PNS National Newscast

Audio Activation
"Siri, play the Public News Service (podcast)"
"Hey Google, play the Public News Service podcast"
"Alexa, play Public News Service podcast"
or "Alexa, what's my news flash?" once you set it up in the Alexa app


Audio Activation
"Siri, play the 2020Talks podcast"
"Hey Google, play the 2020Talks podcast"
"Alexa, play Two-Thousand-Twenty Talks podcast"
or "Alexa, what's my news flash?" once you set it up in the Alexa app


PNS Daily Newscast - October 21, 2020 

A new report sizes up swing states like Michigan; voters with disabilities face new obstacles in Election 2020.

2020Talks - October 21, 2020 

Democrats weigh boycotting the committee vote on Trump's Supreme Court nominee; and concerns over mail slowdowns in 10 battleground states.

Energy Bill Gets Green Light Then Red Light

December 10, 2007

Des Moines, IA - Iowa's renewable fuels industry got some good news and some bad news from Congress last week. The U.S. House passed the energy bill Thursday, but the Senate declined to vote on it.

Iowa's ethanol and biodiesel producers had been pushing for passage of the bill, supporting new requirements for the use of renewable fuels. Opponents, including the White House, don't like the renewable fuel standard, or the repeal of oil industry tax cuts. Jim Presswood is an energy advocate with the Natural Resources Defense Council.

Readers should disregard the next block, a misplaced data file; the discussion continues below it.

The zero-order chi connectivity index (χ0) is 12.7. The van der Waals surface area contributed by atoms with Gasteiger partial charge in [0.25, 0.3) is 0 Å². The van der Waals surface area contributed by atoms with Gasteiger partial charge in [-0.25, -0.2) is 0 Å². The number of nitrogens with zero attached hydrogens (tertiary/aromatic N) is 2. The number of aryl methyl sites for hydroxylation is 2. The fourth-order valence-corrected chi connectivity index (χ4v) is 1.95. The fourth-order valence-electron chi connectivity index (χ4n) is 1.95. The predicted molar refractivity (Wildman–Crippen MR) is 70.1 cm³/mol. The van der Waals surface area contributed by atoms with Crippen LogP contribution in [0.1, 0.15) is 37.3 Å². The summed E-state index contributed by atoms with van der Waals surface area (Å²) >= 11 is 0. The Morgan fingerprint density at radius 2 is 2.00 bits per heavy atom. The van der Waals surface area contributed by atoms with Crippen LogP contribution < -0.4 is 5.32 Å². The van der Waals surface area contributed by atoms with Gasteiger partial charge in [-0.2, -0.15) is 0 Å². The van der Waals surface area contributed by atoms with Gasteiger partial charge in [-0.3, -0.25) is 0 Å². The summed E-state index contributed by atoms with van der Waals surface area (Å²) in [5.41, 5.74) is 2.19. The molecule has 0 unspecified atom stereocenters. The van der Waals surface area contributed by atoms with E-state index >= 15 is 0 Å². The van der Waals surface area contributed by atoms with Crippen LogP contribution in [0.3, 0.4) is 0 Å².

"It is time for Congress to pass an energy bill that puts us on a path toward solving our oil addiction problem as well as taking significant steps towards reducing global warming pollution."

Presswood adds that the new energy bill would also be good for Iowa's drivers.

"The key elements of an energy bill are an increase in vehicle fuel economy standards, making our cars go further on a gallon of gas, as well as requiring our utilities to produce more renewable energy."

The bill, officially known as the "Energy Independence and Security Act of 2007," mandates that automakers raise the average fleet-wide standard to 35 miles per gallon by 2020. It also requires utilities to produce 15 percent of their electricity from renewable energy sources by 2020. Presswood notes the bill would also have repealed billions in tax subsidies for Big Oil. The last two provisions are now in doubt, as negotiations resume.

Dick Layman/John Robinson, Public News Service - IA